The hockey game was between periods, and I had to make a quick run over to the neighbor’s. I turned the corner from my front walk, and was looking right into the shoulder of a cow moose. “OH! Hello.” I reevaluated my route, and took the long way around the cow. I was guessing there was a calf close by, but hadn’t seen it yet. The cow seemed to anticipate my rerouting, because she was waiting for me when I popped back out, but her ears were not laid back, so I scooted by, and made my way next door.
On my way back, the calf had come out onto the narrow road to join the cow. I still would have been fine, but a snowmachiner chose that moment to drive by. The rider spotted the cow, and stopped even with the unseen calf. Then another snow machine came up and stopped, but both engines were idling. That was too much for the calf, who started to panic, which caused mom to get edgy. The two moose then took my long route back to my cabin, so I tried to make a quick go at the short route. The moose beat me. I hesitated, then made a break for my front door. Mama Moose was not impressed, and tried to cut me off, but a huge spruce blocked her way.
She spent the next 30 minutes at the end of my walkway, just daring me to come back out, but I had college hockey to watch, and the moose had already caused me to miss 10 minutes of the game as we played tag.
Growing up in Minnesota, there were two people that everyone knew by only their first name. One was Prince, the other was Sid.
Sid Hartman was the sports reporter for the Minneapolis paper. He also had a show on the juggernaut, at the time, WCCO radio.
Sid literally started out on the ground floor of the newspaper business, selling the papers on street corners of North Minneapolis when he was nine years old. In 1936, he dropped out of high school in the 10th grade to take over the best intersections. By 1944 Sid had made his way to the sports department, and he wrote his first column for the Minneapolis paper in 1945.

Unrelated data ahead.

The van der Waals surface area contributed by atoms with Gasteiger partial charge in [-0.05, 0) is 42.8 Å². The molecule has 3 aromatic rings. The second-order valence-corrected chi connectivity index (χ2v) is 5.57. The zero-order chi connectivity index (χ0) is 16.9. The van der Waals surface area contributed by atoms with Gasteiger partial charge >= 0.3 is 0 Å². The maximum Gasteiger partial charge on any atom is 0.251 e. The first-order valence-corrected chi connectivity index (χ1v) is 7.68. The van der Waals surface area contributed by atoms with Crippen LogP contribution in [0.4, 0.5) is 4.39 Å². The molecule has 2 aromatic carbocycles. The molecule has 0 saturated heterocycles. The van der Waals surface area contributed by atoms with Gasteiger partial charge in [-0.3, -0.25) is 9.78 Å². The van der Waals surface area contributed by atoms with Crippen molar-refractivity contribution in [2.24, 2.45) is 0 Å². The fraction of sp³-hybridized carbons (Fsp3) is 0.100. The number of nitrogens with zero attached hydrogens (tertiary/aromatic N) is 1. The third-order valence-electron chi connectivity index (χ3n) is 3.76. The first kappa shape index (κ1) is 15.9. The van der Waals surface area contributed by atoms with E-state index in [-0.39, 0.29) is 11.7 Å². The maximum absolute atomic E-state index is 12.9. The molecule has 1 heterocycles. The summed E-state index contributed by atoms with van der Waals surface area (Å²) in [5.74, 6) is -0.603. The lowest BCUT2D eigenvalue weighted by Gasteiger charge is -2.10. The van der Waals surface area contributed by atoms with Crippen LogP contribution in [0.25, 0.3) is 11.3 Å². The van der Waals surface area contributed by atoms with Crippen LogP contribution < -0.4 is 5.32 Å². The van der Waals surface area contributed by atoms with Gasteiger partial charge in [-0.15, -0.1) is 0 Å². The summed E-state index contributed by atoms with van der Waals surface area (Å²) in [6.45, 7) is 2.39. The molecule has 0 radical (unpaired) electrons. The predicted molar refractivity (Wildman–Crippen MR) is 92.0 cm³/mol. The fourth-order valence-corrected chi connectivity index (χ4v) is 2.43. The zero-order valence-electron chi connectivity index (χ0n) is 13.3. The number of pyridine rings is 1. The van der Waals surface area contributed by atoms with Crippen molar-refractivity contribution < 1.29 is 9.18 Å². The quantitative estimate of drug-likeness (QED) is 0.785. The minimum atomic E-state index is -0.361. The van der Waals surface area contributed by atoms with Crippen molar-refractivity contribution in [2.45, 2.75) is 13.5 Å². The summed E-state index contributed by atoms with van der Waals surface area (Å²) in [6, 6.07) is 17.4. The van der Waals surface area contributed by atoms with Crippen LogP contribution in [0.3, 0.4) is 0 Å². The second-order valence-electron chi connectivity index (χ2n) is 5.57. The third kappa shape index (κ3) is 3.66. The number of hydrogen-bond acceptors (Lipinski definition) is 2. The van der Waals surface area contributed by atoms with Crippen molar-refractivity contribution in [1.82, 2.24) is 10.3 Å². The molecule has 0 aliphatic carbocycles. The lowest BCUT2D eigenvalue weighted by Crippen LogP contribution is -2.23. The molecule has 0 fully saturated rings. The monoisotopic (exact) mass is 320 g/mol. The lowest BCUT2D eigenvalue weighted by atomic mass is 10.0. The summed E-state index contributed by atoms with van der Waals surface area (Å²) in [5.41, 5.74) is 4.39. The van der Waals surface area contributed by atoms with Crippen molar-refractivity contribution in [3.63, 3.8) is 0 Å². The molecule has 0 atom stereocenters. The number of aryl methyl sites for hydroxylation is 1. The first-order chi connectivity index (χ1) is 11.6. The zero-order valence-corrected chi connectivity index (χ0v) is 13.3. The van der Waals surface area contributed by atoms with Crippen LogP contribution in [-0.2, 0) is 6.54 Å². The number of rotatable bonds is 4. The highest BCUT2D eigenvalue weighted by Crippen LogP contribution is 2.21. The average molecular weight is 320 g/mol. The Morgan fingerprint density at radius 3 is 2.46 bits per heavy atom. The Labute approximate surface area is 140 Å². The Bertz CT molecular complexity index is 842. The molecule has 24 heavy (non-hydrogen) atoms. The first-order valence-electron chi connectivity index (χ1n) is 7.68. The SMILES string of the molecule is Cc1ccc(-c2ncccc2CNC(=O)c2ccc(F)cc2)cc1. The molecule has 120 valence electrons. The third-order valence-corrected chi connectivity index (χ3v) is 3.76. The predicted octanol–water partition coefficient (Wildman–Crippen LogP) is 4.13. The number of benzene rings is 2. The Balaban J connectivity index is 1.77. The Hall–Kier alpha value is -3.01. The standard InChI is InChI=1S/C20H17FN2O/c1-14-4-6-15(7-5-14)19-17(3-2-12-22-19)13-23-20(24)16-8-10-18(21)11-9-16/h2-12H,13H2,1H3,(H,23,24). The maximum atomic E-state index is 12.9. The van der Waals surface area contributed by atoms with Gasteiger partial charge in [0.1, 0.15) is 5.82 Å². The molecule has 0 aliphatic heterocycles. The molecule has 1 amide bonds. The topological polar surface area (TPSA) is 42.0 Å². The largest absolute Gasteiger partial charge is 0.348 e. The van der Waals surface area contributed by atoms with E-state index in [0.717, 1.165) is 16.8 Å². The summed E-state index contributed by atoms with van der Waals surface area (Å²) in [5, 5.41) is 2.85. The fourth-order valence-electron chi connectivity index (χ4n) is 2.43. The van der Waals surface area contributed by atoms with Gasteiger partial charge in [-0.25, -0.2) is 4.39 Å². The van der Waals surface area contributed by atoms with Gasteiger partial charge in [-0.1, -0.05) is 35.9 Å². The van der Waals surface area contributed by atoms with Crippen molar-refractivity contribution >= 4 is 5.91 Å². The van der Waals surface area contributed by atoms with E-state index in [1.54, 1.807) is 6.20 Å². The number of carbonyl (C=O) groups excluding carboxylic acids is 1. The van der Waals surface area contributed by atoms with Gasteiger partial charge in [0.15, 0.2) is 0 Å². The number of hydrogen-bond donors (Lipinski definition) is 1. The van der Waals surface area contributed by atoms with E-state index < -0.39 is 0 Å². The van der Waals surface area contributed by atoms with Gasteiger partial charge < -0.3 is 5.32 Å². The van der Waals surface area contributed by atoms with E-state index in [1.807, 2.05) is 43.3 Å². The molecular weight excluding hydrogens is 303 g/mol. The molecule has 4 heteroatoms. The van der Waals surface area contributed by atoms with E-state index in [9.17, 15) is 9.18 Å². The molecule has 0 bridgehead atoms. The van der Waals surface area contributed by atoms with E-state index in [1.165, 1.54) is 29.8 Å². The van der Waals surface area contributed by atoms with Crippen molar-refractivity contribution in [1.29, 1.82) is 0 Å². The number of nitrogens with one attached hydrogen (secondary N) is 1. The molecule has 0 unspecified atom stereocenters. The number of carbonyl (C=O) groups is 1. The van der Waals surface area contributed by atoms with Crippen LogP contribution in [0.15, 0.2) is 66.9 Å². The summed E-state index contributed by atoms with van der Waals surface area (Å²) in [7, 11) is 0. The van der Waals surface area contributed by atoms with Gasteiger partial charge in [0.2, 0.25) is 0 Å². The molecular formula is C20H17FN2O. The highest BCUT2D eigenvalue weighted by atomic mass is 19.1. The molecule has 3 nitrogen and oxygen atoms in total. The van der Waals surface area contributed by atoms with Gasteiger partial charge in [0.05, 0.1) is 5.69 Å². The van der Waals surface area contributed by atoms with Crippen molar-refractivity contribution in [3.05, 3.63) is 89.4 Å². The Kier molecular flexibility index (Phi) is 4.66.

From the sports desk, Sid became the de facto GM of the Minneapolis Lakers, when he was 27. He delivered the $15,000 check himself, at the Detroit airport, to have the Detroit Gems, of the NBL, to move to Minneapolis. The Lakers won the NBL title their first year. Behind George Mikan, the Minneapolis Lakers would go on to win 5 NBA titles before moving to Los Angeles. While doing that, he kept his day job as a sports reporter. He was also instrumental in the Washington Senators moving to Minnesota, to become the Minnesota Twins.
Sid came out of an era where the term conflict of interest was rarely uttered. He considered himself a reporter, not a writer. Sid based his entire reporting ethos on building relationships. Sid was an unapologetic “homer”. He loved Minnesota and its sports teams, but nothing was more dear to his heart than the University of Minnesota.
The gag line, “Sid’s close, personal friends” started on ‘CCO radio. From Bud Grant to George Steinbrenner to Bobby Knight, everyone in the sports world seemed to be Sid’s close, personal friend. When Grant was inducted into the Pro Football Hall of Fame, it was Sid who introduced him.
Callers to Sid’s radio show who disagreed with him on any issue, were dismissed as “Geniuses”. How dare we second guess the “experts”. Of course, disagreeing with Sid was half the fun, it was the main reason we called in.
Sid passed away on Sunday at 100 years of age. His final column was in that morning’s paper. It was his 119th column of 2020. Impressive. Sid had 21,235 bylines with his name on them for the Minneapolis paper over a career span of 75 years. He also spent over 65 years on the radio, doing one sports show or another.
STRIB writer Jim Souhan wrote recently that it wasn’t like Minneapolis had their version of Sid Hartman, Minneapolis had the only one. There wasn’t another version in New York, or Chicago or Los Angeles. Sid was unique; there was only the one.
There have been a lot of tributes and online salutes, but the one by Ryan Saunders, the coach of the Minnesota Timberwolves was the one that hit home the most. The final line says: